LOTHAL : Mound of the dead
Written by Darshana Bhardwaj

Lothal, once a port town, is nested along the Bhogava River, a tributary of the Sabarmati River.  In Gujarati, the word ‘Lothal’ means ‘the mound of the dead’. The name is derived from the words ‘Loth’ and ‘thal’. This ancient maritime marvel is located in the Gulf of Kambhat. The sand waves of the Gulf of Khambhat whisper the story of the enchanting past dating back to 2450 BCE, providing evidence of the world’s ancient dockyard. According to UNESCO, ‘the satellite image show that the river channel, now dried, would have brought in a considerable volume of water during high tide which would have filled the basin and facilitated the sailing of boats upstream.  The remains of stone anchors, marine shells, sealings that trace its source in the Persian Gulf together with the structure identified as a warehouse further aid the comprehension of the functioning of the Lothal port’.

Post-independence, in the 1950s, the Archeological Survey of India undertook a program of exploration and excavation since the major sites, such as  Harappa and Mohenjadaro became part of Pakistan following the partition in 1947.  The desire to locate sites within the Indian subcontinent eventually led to the realization that Harappan Civilisation sites are beyond the enigmatic Indus River but they were also situated around dry beds of Ghaggar-Hakra River systems.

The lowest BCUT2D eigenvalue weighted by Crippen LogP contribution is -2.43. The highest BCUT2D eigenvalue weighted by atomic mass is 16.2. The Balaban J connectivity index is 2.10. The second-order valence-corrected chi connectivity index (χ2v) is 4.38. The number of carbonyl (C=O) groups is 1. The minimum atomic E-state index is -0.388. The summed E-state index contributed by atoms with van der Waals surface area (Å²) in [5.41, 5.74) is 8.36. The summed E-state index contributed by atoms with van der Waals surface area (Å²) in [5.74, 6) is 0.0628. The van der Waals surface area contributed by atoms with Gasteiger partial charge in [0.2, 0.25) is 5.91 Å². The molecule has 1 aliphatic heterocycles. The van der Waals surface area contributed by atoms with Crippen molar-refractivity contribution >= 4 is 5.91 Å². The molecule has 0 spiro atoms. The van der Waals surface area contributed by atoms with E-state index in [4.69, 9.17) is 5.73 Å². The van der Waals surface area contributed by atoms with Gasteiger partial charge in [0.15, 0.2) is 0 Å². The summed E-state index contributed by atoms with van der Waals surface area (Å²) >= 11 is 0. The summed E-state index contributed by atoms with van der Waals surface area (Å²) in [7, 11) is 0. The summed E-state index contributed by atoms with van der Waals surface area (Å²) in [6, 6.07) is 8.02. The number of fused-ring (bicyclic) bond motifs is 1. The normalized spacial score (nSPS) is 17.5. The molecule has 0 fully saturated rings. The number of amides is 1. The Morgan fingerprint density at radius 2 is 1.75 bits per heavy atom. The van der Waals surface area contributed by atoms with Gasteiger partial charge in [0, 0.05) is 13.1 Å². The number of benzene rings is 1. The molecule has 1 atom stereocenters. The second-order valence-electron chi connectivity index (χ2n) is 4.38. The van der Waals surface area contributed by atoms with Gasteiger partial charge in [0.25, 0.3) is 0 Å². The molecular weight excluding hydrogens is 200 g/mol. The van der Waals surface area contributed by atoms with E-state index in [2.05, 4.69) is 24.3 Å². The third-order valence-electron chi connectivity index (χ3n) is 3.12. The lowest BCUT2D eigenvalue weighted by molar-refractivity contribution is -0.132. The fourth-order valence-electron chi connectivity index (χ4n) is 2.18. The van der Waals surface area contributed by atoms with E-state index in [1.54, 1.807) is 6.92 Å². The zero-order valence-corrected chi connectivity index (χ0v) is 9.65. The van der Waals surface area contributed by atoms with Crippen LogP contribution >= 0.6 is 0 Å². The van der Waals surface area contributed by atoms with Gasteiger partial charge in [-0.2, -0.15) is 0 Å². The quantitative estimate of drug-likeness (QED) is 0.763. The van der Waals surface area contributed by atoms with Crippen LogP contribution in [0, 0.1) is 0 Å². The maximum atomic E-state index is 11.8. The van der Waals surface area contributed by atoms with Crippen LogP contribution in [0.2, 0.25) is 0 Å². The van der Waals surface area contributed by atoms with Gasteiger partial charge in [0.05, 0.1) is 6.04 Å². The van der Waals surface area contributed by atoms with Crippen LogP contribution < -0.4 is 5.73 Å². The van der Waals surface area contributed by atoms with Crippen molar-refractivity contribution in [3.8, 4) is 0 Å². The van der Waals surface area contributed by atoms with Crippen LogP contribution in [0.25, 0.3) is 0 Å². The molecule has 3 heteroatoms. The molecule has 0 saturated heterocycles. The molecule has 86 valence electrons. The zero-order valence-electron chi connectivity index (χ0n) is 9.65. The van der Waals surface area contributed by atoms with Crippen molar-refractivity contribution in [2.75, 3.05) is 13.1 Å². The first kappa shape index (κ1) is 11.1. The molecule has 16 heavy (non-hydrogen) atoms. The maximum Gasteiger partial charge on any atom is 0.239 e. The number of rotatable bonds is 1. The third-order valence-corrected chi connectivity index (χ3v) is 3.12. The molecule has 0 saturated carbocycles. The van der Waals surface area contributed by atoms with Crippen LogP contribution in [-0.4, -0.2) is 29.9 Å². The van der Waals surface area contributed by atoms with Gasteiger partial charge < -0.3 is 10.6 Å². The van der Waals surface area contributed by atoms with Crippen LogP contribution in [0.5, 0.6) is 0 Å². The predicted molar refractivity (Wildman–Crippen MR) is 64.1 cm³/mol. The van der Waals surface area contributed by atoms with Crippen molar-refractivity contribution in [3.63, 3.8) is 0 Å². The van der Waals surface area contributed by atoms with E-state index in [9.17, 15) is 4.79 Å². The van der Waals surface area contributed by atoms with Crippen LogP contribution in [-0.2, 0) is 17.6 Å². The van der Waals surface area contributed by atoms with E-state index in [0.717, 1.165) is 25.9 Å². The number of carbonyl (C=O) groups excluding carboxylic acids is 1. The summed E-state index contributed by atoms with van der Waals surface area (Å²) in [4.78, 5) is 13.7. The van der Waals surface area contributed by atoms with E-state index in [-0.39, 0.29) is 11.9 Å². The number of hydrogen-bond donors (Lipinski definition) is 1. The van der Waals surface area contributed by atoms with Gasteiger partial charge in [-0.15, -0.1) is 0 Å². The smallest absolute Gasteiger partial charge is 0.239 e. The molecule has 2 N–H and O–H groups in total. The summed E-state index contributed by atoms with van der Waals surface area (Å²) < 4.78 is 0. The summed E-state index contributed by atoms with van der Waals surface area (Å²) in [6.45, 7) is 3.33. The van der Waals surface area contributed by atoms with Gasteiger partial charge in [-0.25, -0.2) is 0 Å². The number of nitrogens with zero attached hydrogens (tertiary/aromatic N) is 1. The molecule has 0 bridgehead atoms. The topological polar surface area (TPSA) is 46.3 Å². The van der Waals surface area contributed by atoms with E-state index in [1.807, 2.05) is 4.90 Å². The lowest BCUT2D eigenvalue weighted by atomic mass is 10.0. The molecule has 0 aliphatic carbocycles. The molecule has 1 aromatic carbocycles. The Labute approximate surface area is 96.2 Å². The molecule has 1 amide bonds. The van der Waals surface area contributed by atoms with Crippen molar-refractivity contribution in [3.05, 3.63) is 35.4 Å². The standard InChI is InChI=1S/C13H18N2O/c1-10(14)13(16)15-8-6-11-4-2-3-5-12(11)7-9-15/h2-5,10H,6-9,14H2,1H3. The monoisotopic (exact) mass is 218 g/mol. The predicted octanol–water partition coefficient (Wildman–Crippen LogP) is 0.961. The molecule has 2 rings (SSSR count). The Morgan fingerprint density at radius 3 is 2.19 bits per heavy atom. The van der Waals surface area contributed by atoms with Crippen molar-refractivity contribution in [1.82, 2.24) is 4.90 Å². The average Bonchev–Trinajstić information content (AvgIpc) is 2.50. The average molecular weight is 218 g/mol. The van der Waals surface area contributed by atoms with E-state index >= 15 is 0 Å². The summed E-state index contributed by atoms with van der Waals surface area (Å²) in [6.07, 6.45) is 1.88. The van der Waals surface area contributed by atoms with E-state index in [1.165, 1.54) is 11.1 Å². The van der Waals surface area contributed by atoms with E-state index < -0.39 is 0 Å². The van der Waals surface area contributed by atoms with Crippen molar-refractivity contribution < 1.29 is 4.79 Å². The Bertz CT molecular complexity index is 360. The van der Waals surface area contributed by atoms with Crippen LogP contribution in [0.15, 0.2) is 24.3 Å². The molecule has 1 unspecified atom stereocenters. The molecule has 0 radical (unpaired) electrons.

Rangpur, located in Gujarat, was selected as a potential archeological site. Archeological Survey of India initially assigned the task to Subbarao with the responsibility but he declined the task. Later, the assignment was handed over to S.R. Rao. Despite several days of digging the site did not yield any seals or substantial pieces of evidence.

The discovery of the world’s oldest dockyard is no less than a coincidence. S. R Rao after digging from one place to another in the hope of finding a  prospective archeological site, on his way to Dhandhuka, a city in the Ahmedabad district of Gujarat, spotted a wedding procession and a nearby mound. Rao showed the pottery pieces to a villager named Mahipat Singh, who revealed that the mound was full of such artefacts and that he had played with them during his childhood. This account is based on an interview with S.R. Rao conducted by DeshGujarat.

After the monsoon of 1954 slowly an old busy port was uncovered during the excavation. Sikodari maa temple was important in the discovery as beneath the temple they found a warehouse with seal markings indicating that Harappan trade reached faraway lands.  It is argued that the word ‘Sikodari’ has been derived from Socotra Island located in the Red Sea linking the maritime trade of the region back to thousands of years.

A notable discovery during the excavation pertained to the cemetery as a joint burial was found here, in which two individuals are buried simultaneously. Another noteworthy aspect was the town’s meticulous planning. It was planned in a way to safeguard the town from the annual flooding. Houses were constructed on a terraced platform encircled by a peripheral wall.

In conclusion, the barren soil of Lothal transformed into a site of archaeological significance. This transformation of the region into a maritime heritage was the result of the unwavering determination and trust displayed by S. R. Rao and his team, providing a window into India’s splendid history.  The dockyard of Lothal speaks of a past that was woven by the waves and anchors.